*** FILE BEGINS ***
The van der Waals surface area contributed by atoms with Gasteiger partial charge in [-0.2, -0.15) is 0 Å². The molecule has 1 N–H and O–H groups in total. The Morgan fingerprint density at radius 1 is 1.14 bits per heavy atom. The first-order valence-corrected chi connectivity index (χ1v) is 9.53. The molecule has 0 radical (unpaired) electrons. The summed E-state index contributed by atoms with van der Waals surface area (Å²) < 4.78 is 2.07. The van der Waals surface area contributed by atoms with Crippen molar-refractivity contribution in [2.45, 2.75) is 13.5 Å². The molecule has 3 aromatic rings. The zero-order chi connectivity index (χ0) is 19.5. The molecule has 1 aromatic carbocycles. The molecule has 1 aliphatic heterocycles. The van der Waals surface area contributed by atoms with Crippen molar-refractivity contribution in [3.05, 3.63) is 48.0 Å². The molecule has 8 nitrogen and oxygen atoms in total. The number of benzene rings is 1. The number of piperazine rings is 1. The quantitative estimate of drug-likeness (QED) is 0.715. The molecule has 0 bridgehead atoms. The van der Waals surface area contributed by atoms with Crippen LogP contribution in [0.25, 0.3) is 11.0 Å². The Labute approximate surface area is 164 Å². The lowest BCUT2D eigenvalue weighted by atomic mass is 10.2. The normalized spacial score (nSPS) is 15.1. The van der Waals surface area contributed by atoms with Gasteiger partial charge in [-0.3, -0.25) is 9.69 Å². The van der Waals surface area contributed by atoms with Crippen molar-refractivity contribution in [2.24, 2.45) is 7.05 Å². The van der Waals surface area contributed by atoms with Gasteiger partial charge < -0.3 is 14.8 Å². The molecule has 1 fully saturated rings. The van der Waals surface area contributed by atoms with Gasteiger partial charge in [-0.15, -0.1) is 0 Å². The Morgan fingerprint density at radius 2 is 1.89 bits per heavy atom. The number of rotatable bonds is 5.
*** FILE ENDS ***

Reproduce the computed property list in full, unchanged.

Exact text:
The van der Waals surface area contributed by atoms with Gasteiger partial charge in [-0.2, -0.15) is 0 Å². The molecule has 1 N–H and O–H groups in total. The Morgan fingerprint density at radius 1 is 1.14 bits per heavy atom. The first-order valence-corrected chi connectivity index (χ1v) is 9.53. The molecule has 0 radical (unpaired) electrons. The summed E-state index contributed by atoms with van der Waals surface area (Å²) < 4.78 is 2.07. The van der Waals surface area contributed by atoms with Crippen molar-refractivity contribution in [2.45, 2.75) is 13.5 Å². The molecule has 3 aromatic rings. The zero-order chi connectivity index (χ0) is 19.5. The molecule has 1 aromatic carbocycles. The molecule has 1 aliphatic heterocycles. The van der Waals surface area contributed by atoms with Crippen molar-refractivity contribution in [3.05, 3.63) is 48.0 Å². The molecule has 8 nitrogen and oxygen atoms in total. The number of benzene rings is 1. The number of piperazine rings is 1. The quantitative estimate of drug-likeness (QED) is 0.715. The molecule has 0 bridgehead atoms. The van der Waals surface area contributed by atoms with Crippen LogP contribution in [0.25, 0.3) is 11.0 Å². The Labute approximate surface area is 164 Å². The lowest BCUT2D eigenvalue weighted by atomic mass is 10.2. The normalized spacial score (nSPS) is 15.1. The van der Waals surface area contributed by atoms with Gasteiger partial charge in [-0.3, -0.25) is 9.69 Å². The van der Waals surface area contributed by atoms with Crippen molar-refractivity contribution in [2.24, 2.45) is 7.05 Å². The van der Waals surface area contributed by atoms with Gasteiger partial charge < -0.3 is 14.8 Å². The molecule has 1 fully saturated rings. The van der Waals surface area contributed by atoms with Gasteiger partial charge in [-0.15, -0.1) is 0 Å². The Morgan fingerprint density at radius 2 is 1.89 bits per heavy atom. The number of rotatable bonds is 5.